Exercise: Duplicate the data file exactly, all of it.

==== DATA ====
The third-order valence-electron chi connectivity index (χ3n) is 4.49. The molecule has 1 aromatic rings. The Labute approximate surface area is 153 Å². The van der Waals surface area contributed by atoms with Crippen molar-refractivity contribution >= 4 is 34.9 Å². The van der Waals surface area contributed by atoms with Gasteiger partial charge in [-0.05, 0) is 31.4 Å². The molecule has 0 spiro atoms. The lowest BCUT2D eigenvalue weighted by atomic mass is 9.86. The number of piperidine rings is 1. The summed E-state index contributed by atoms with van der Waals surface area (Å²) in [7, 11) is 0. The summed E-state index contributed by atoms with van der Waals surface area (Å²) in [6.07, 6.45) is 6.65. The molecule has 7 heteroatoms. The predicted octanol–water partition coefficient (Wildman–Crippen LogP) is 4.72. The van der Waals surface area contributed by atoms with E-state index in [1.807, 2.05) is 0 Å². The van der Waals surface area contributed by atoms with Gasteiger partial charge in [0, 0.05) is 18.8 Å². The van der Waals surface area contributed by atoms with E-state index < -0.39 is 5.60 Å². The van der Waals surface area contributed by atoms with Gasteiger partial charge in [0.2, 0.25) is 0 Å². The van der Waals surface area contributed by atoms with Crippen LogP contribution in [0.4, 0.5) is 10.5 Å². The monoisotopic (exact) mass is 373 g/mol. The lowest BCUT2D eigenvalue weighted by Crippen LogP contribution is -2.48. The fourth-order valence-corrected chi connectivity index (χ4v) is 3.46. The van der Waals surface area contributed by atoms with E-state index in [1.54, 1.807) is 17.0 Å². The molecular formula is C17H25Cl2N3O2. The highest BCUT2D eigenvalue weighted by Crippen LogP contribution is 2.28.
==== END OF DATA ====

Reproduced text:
The third-order valence-electron chi connectivity index (χ3n) is 4.49. The molecule has 1 aromatic rings. The Labute approximate surface area is 153 Å². The van der Waals surface area contributed by atoms with Crippen molar-refractivity contribution >= 4 is 34.9 Å². The van der Waals surface area contributed by atoms with Gasteiger partial charge in [-0.05, 0) is 31.4 Å². The molecule has 0 spiro atoms. The lowest BCUT2D eigenvalue weighted by atomic mass is 9.86. The number of piperidine rings is 1. The summed E-state index contributed by atoms with van der Waals surface area (Å²) in [7, 11) is 0. The summed E-state index contributed by atoms with van der Waals surface area (Å²) in [6.07, 6.45) is 6.65. The molecule has 7 heteroatoms. The predicted octanol–water partition coefficient (Wildman–Crippen LogP) is 4.72. The van der Waals surface area contributed by atoms with E-state index in [1.807, 2.05) is 0 Å². The van der Waals surface area contributed by atoms with Gasteiger partial charge in [0, 0.05) is 18.8 Å². The van der Waals surface area contributed by atoms with E-state index < -0.39 is 5.60 Å². The van der Waals surface area contributed by atoms with Gasteiger partial charge in [0.2, 0.25) is 0 Å². The van der Waals surface area contributed by atoms with Crippen LogP contribution in [0.4, 0.5) is 10.5 Å². The monoisotopic (exact) mass is 373 g/mol. The lowest BCUT2D eigenvalue weighted by Crippen LogP contribution is -2.48. The fourth-order valence-corrected chi connectivity index (χ4v) is 3.46. The van der Waals surface area contributed by atoms with E-state index in [1.54, 1.807) is 17.0 Å². The molecular formula is C17H25Cl2N3O2. The highest BCUT2D eigenvalue weighted by Crippen LogP contribution is 2.28.